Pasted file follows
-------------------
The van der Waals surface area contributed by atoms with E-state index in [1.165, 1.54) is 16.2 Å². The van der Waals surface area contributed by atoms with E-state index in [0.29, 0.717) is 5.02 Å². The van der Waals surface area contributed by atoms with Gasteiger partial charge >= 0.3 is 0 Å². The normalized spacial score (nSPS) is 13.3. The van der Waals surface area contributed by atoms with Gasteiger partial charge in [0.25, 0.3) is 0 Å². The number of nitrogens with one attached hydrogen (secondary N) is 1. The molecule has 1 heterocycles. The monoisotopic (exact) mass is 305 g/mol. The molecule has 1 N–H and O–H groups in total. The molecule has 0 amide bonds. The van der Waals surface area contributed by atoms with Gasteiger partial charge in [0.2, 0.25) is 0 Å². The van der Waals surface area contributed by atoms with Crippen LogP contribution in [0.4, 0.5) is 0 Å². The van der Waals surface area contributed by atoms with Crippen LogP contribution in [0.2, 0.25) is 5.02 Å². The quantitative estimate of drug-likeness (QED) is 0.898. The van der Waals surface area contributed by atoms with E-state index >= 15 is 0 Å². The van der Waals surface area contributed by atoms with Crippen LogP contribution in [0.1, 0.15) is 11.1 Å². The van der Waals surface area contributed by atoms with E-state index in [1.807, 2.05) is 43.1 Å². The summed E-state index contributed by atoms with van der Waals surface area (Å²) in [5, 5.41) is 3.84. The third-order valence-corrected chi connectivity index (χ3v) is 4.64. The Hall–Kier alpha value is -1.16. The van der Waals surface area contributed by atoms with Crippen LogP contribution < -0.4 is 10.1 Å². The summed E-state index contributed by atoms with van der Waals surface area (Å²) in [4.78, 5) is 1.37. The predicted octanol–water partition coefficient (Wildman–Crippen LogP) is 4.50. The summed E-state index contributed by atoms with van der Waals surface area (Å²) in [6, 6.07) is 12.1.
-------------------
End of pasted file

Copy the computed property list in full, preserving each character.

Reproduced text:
The van der Waals surface area contributed by atoms with E-state index in [1.165, 1.54) is 16.2 Å². The van der Waals surface area contributed by atoms with E-state index in [0.29, 0.717) is 5.02 Å². The van der Waals surface area contributed by atoms with Gasteiger partial charge >= 0.3 is 0 Å². The normalized spacial score (nSPS) is 13.3. The van der Waals surface area contributed by atoms with Gasteiger partial charge in [0.25, 0.3) is 0 Å². The number of nitrogens with one attached hydrogen (secondary N) is 1. The molecule has 1 heterocycles. The monoisotopic (exact) mass is 305 g/mol. The molecule has 1 N–H and O–H groups in total. The molecule has 0 amide bonds. The van der Waals surface area contributed by atoms with Gasteiger partial charge in [0.2, 0.25) is 0 Å². The van der Waals surface area contributed by atoms with Crippen LogP contribution in [0.4, 0.5) is 0 Å². The van der Waals surface area contributed by atoms with Crippen LogP contribution in [0.2, 0.25) is 5.02 Å². The quantitative estimate of drug-likeness (QED) is 0.898. The van der Waals surface area contributed by atoms with E-state index >= 15 is 0 Å². The van der Waals surface area contributed by atoms with Crippen LogP contribution in [0.1, 0.15) is 11.1 Å². The van der Waals surface area contributed by atoms with E-state index in [1.807, 2.05) is 43.1 Å². The summed E-state index contributed by atoms with van der Waals surface area (Å²) in [5, 5.41) is 3.84. The third-order valence-corrected chi connectivity index (χ3v) is 4.64. The Hall–Kier alpha value is -1.16. The van der Waals surface area contributed by atoms with Crippen LogP contribution < -0.4 is 10.1 Å². The summed E-state index contributed by atoms with van der Waals surface area (Å²) in [4.78, 5) is 1.37. The predicted octanol–water partition coefficient (Wildman–Crippen LogP) is 4.50. The summed E-state index contributed by atoms with van der Waals surface area (Å²) in [6, 6.07) is 12.1.